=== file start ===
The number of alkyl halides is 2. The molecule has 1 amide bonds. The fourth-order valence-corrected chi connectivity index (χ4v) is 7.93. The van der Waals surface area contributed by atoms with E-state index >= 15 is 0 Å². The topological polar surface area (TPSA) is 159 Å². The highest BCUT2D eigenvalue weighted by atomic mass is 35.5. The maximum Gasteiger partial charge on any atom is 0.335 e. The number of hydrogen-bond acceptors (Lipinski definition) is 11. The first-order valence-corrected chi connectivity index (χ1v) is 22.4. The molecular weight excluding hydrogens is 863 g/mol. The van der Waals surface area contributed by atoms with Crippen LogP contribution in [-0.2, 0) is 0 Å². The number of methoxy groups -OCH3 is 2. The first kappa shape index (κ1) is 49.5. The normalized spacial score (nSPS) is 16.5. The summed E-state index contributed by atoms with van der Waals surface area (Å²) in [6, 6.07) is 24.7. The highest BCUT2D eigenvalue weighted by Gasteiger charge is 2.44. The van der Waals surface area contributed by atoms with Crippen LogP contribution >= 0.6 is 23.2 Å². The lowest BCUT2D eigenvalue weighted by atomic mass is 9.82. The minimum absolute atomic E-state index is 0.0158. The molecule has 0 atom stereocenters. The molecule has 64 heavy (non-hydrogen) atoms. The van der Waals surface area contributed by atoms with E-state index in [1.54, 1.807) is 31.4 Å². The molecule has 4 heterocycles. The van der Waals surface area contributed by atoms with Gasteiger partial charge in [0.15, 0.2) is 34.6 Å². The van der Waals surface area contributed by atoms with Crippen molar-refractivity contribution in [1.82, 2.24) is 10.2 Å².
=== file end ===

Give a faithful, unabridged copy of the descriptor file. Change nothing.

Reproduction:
The number of alkyl halides is 2. The molecule has 1 amide bonds. The fourth-order valence-corrected chi connectivity index (χ4v) is 7.93. The van der Waals surface area contributed by atoms with E-state index >= 15 is 0 Å². The topological polar surface area (TPSA) is 159 Å². The highest BCUT2D eigenvalue weighted by atomic mass is 35.5. The maximum Gasteiger partial charge on any atom is 0.335 e. The number of hydrogen-bond acceptors (Lipinski definition) is 11. The first-order valence-corrected chi connectivity index (χ1v) is 22.4. The molecular weight excluding hydrogens is 863 g/mol. The van der Waals surface area contributed by atoms with Crippen LogP contribution in [-0.2, 0) is 0 Å². The number of methoxy groups -OCH3 is 2. The first kappa shape index (κ1) is 49.5. The normalized spacial score (nSPS) is 16.5. The summed E-state index contributed by atoms with van der Waals surface area (Å²) in [6, 6.07) is 24.7. The highest BCUT2D eigenvalue weighted by Gasteiger charge is 2.44. The van der Waals surface area contributed by atoms with Crippen LogP contribution >= 0.6 is 23.2 Å². The lowest BCUT2D eigenvalue weighted by atomic mass is 9.82. The minimum absolute atomic E-state index is 0.0158. The molecule has 0 atom stereocenters. The molecule has 64 heavy (non-hydrogen) atoms. The van der Waals surface area contributed by atoms with E-state index in [1.54, 1.807) is 31.4 Å². The molecule has 4 heterocycles. The van der Waals surface area contributed by atoms with Gasteiger partial charge in [0.15, 0.2) is 34.6 Å². The van der Waals surface area contributed by atoms with Crippen molar-refractivity contribution in [1.82, 2.24) is 10.2 Å².